Living Link to Ancient Polynesian Navigation

Posted By on January 26, 2011

Kimokeo is his name. It’s the Hawaiian version of Timothy (Timoteo), as many Hawaiians were christened with biblical names. Members of the Kihei Canoe Club on Sugar Beach in Maui call him a “living legend.” He was part of a team that paddled the length of the Hawaiian archipelago. He speaks the language, carries the knowledge of his seafaring people, and delights in instructing club members, tourists, and young Hawaiians in the techniques and traditions of the outrigger canoe.

He’s a paddler, not a sailor, he says, as his uncle and grandfather were. The great Thor Heyerdahl came to see Kimokeo’s uncle in Tahiti in 1976 to research the Polynesian sailing canoes and knowledge of navigation. This post includes a picture (below) we took in Lahaina, Maui, of a small version of an ocean-going sailing canoe.

Who was Thor Heyerdahl? In 1947, Heyerdahl shocked the Western world when his Kon-Tiki balsa raft managed 4,300 miles of the Pacific Ocean from Peru to an atoll near Tahiti. Such a “stunt” was supposed to be impossible and “crazy.” Then his second Ra reed boat successfully navigated 3,270 miles of the Atlantic Ocean from Morocco to Barbados in 57 days in 1970. [The first almost made it in 1969.] Following his visit with Kimokeo’s uncle, Heyerdahl went on to successfully complete another reed boat trip from Mesopotamia to Africa — 4200 miles — in 1977.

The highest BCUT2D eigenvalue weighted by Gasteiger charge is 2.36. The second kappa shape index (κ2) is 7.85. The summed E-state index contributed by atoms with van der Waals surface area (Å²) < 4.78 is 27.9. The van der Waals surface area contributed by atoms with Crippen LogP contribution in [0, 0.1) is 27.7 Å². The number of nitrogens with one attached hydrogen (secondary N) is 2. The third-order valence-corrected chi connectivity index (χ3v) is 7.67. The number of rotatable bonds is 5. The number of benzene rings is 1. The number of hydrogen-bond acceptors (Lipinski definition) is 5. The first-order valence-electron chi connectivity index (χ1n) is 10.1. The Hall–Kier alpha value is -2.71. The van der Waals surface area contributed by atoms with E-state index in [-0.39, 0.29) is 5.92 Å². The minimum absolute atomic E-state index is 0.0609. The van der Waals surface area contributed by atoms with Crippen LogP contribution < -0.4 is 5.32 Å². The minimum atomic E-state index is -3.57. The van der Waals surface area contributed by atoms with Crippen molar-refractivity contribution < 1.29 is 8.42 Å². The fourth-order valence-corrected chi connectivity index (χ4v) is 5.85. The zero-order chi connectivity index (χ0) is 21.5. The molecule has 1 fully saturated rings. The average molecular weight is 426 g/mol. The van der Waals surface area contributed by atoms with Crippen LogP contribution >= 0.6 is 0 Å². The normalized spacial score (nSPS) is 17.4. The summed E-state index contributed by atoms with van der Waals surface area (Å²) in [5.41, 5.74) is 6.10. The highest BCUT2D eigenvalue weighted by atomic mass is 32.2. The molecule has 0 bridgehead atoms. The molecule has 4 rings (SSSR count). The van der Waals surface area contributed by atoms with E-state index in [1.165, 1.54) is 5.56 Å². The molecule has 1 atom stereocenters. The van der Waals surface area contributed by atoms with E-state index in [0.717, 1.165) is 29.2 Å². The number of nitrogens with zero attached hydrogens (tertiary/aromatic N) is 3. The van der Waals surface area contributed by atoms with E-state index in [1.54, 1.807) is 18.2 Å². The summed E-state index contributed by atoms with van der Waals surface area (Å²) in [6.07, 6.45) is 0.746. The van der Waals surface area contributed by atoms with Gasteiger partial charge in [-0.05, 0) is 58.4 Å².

The point of these “crazy stunts”? To defy the “conventional expert” viewpoint that the oceans had always been barriers and that only “modern” people with “new technology” could navigate from continent to continent, or distant island to distant island. The “ancients,” whether Polynesian or Phoenician, were quite skilled and knowledgeable, and capable of crossing oceans at will — the evidence is there, as we talked about in the 1994 publication of They Came From Babel.

The week following Thanksgiving 2010, Kimokeo drew my attention to a boat in Maalaea Bay as we stood on Sugar Beach in Maui. “Straight south of that boat is Tahiti,” he pointed. Then he started back to the southeast and pointed out the exact directions of a whole list of well-known, faraway South Pacific islands. The best navigation, he said, is in the morning as it goes from dark to light. The skilled Polynesian navigators drew on a number of “tools,” including the stars, the Sun, the currents, the winds, the birds, and the fish.

The Kihei outrigger canoe club is a recreational as well as a racing club. It’s mission is to perpetuate Hawaiian traditions, especially through its educational and competitive youth program. It reaches out to any Maui resident and welcomes guests (including us tourists) two mornings a week.

What a thrill it was to paddle in sync with a canoe crew across the glassy morning waters of Maalaea Bay, while listening to Hawaiian traditions, in mixed Hawaiian and English, from a living link to ancient Polynesian ocean navigation.

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